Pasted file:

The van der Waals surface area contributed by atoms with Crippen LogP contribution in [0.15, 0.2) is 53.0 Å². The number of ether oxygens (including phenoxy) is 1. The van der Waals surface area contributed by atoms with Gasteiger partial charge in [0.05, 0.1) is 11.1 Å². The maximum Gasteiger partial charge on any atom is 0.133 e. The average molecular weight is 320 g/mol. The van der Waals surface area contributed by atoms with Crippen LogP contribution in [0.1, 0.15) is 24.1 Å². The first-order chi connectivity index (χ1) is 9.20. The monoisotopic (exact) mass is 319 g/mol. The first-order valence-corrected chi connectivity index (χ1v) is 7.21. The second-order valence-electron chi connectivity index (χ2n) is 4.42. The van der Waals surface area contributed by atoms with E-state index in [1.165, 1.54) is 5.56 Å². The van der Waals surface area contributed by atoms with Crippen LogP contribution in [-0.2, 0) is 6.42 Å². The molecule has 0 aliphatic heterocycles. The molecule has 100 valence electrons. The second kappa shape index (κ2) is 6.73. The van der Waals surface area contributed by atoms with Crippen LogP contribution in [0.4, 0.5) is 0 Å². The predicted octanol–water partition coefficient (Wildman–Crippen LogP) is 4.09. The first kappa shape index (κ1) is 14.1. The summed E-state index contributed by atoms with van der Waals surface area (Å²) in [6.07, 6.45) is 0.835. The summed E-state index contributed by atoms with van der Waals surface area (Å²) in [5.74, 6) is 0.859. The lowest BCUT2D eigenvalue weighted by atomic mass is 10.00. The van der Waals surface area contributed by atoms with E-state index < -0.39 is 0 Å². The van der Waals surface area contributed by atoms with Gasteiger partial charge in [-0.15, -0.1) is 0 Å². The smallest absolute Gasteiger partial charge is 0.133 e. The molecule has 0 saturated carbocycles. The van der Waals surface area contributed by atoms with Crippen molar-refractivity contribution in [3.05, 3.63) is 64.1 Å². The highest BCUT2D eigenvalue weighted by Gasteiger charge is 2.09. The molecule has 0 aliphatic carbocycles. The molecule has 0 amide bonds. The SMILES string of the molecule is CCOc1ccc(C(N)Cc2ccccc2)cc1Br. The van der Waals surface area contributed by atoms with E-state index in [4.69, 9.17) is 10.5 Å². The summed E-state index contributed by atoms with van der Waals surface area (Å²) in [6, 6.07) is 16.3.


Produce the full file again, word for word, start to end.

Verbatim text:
The van der Waals surface area contributed by atoms with Crippen LogP contribution in [0.15, 0.2) is 53.0 Å². The number of ether oxygens (including phenoxy) is 1. The van der Waals surface area contributed by atoms with Gasteiger partial charge in [0.05, 0.1) is 11.1 Å². The maximum Gasteiger partial charge on any atom is 0.133 e. The average molecular weight is 320 g/mol. The van der Waals surface area contributed by atoms with Crippen LogP contribution in [0.1, 0.15) is 24.1 Å². The first-order chi connectivity index (χ1) is 9.20. The monoisotopic (exact) mass is 319 g/mol. The first-order valence-corrected chi connectivity index (χ1v) is 7.21. The second-order valence-electron chi connectivity index (χ2n) is 4.42. The van der Waals surface area contributed by atoms with E-state index in [1.165, 1.54) is 5.56 Å². The van der Waals surface area contributed by atoms with Crippen LogP contribution in [-0.2, 0) is 6.42 Å². The molecule has 0 aliphatic heterocycles. The molecule has 100 valence electrons. The second kappa shape index (κ2) is 6.73. The van der Waals surface area contributed by atoms with Crippen LogP contribution in [0.4, 0.5) is 0 Å². The predicted octanol–water partition coefficient (Wildman–Crippen LogP) is 4.09. The first kappa shape index (κ1) is 14.1. The summed E-state index contributed by atoms with van der Waals surface area (Å²) in [6.07, 6.45) is 0.835. The summed E-state index contributed by atoms with van der Waals surface area (Å²) in [5.74, 6) is 0.859. The lowest BCUT2D eigenvalue weighted by atomic mass is 10.00. The van der Waals surface area contributed by atoms with E-state index < -0.39 is 0 Å². The van der Waals surface area contributed by atoms with Gasteiger partial charge in [-0.15, -0.1) is 0 Å². The smallest absolute Gasteiger partial charge is 0.133 e. The molecule has 0 saturated carbocycles. The van der Waals surface area contributed by atoms with Crippen molar-refractivity contribution in [3.05, 3.63) is 64.1 Å². The highest BCUT2D eigenvalue weighted by Gasteiger charge is 2.09. The molecule has 0 aliphatic carbocycles. The molecule has 0 amide bonds. The SMILES string of the molecule is CCOc1ccc(C(N)Cc2ccccc2)cc1Br. The van der Waals surface area contributed by atoms with E-state index in [4.69, 9.17) is 10.5 Å². The summed E-state index contributed by atoms with van der Waals surface area (Å²) in [6, 6.07) is 16.3.